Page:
Tags: Zagam

Antimicrobial therapy: general principles

A wide variety of antimicrobial agents is available to treat established infections caused by bacteria, fungi, viruses, or parasites. This section will cover the general principles of antimicrobial therapy and will also include illustrative clinical problems to emphasize proper decision-making in using antimicrobials.

Fluoroquinolones: Levofloxacin, Moxifloxacin, Gatifloxacin

Earlier generations of fluoroquinolones (e.g., ofloxacin) had limited activity against some respiratory pathogens, such as S. pneumoniae. However, recent fluoroquinolone agents (so-called third-generation agents, or the “respiratory fluoroquinolones”) are active against a broad spectrum of gram-positive and gram-negative bacteria, including atypical organisms. Therefore, they are highly effective in RTIs.

Fluoroquinolones

Fluoroquinolones are broad-spectrum antibacterials that have experienced an upsurge in use in recent years. Because of their broad-spectrum activity, high efficacy, favorable dosing, and availability in oral and IV form, these agents are indicated for a range of bacterial infections, including respiratory, GI, and urinary tract infections. Earlier generations of fluoroquinolones (e.g., ofloxacin) had limited activity against some respiratory pathogens, such as S. pneumoniae. However, more recent fluoroquinolone agents (so-called third-generation agents or the “respiratory fluoroquinolones”) are active against a broad spectrum of gram-positive and gram-negative bacteria, including atypical organisms.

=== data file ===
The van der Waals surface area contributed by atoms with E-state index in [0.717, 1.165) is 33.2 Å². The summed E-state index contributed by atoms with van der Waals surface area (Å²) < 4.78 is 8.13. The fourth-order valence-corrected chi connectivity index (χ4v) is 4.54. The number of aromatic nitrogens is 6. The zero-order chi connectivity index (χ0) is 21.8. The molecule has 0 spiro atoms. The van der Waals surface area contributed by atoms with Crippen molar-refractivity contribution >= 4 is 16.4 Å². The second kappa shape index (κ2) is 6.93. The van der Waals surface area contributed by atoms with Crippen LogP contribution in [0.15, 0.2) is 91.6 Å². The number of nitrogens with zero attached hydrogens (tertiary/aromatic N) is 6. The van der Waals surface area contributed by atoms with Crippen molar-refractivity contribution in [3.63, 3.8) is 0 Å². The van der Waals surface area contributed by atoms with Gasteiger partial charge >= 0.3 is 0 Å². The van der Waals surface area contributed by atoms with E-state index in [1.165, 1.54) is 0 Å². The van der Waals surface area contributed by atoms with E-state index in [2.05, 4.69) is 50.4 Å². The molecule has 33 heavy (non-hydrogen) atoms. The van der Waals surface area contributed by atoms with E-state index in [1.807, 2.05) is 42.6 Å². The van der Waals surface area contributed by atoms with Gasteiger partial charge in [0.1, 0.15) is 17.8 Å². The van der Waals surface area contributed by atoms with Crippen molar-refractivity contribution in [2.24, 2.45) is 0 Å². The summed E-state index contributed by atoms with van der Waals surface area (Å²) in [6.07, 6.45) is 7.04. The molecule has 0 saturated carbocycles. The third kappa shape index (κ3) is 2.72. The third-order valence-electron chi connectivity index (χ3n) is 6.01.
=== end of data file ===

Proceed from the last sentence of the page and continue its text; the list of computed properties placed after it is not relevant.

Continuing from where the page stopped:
Zagam (sparfloxacin) – fluoroquinolone antibiotic

Sparfloxacin is expected to be especially useful against penicillin-resistant S. pneumoniae and multidrug-resistant H. influenzae and M. catarrhalis. Rhone-Poulenc Rorer is also studying the use of sparfloxacin for acute maxillary sinusitis, skin infection, and complicated urinary tract infection. In clinical trials, sparfloxacin (Zagam) was comparable to erythromycin and cefaclor for clearing community-acquired pneumonia.